Global Surgery: advent of a new discipline


  • Dhananjaya Sharma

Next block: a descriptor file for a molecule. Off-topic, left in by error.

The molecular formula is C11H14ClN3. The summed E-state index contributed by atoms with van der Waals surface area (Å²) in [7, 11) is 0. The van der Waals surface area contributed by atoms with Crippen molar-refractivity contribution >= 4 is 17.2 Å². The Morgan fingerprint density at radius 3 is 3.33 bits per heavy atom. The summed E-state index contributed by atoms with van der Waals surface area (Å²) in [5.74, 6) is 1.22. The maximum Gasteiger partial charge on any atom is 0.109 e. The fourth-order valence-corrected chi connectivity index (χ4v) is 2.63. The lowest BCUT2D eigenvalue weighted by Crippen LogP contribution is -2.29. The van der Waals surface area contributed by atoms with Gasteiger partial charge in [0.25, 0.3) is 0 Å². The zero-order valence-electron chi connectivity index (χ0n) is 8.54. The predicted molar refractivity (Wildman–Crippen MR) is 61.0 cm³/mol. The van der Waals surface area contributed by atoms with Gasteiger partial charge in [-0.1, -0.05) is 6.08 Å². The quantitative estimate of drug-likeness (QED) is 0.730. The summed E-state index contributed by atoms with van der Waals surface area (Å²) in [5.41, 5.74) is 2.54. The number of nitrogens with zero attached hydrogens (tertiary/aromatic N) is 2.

Global surgery is a rapidly developing multidisciplinary field, aiming to provide equitable and improved surgical care across international health systems often with a focus on underserved populations of low- and middle-income countries1. History is witness that Christian Missionaries, International Committee of the Red Cross, Aga Khan Foundation and Islamic Association of North America have been offering humanitarian health support, including Surgery, to the needy since long. These were joined by League of Nations Health Organization (since 1920; later became the World Health Organization in 1946) and Médecins Sans Frontières (since 1971)2. However, Surgery remained ‘The neglected stepchild of global health’3. Main reason for this was lack of data leading to knowledge gap about the magnitude of the problem. The much needed catalyst for development of Global Surgery was the launch of Lancet Commission on Global Surgery report in January 20144. This report provided the much needed data about unmet needs of Surgery which grabbed the World’s attention: 5 billion people not having access to safe, timely affordable surgery and anaesthesia; leading to 18.6 million preventable early deaths each year - more than the number of people who die from HIV/AIDS, malaria and tuberculosis combined; millions of patients facing catastrophic expenditures when faced with surgical costs and many low- and middle-income countries likely to lose up to 2% of GDP due to loss of proper surgical care leading to loss of productivity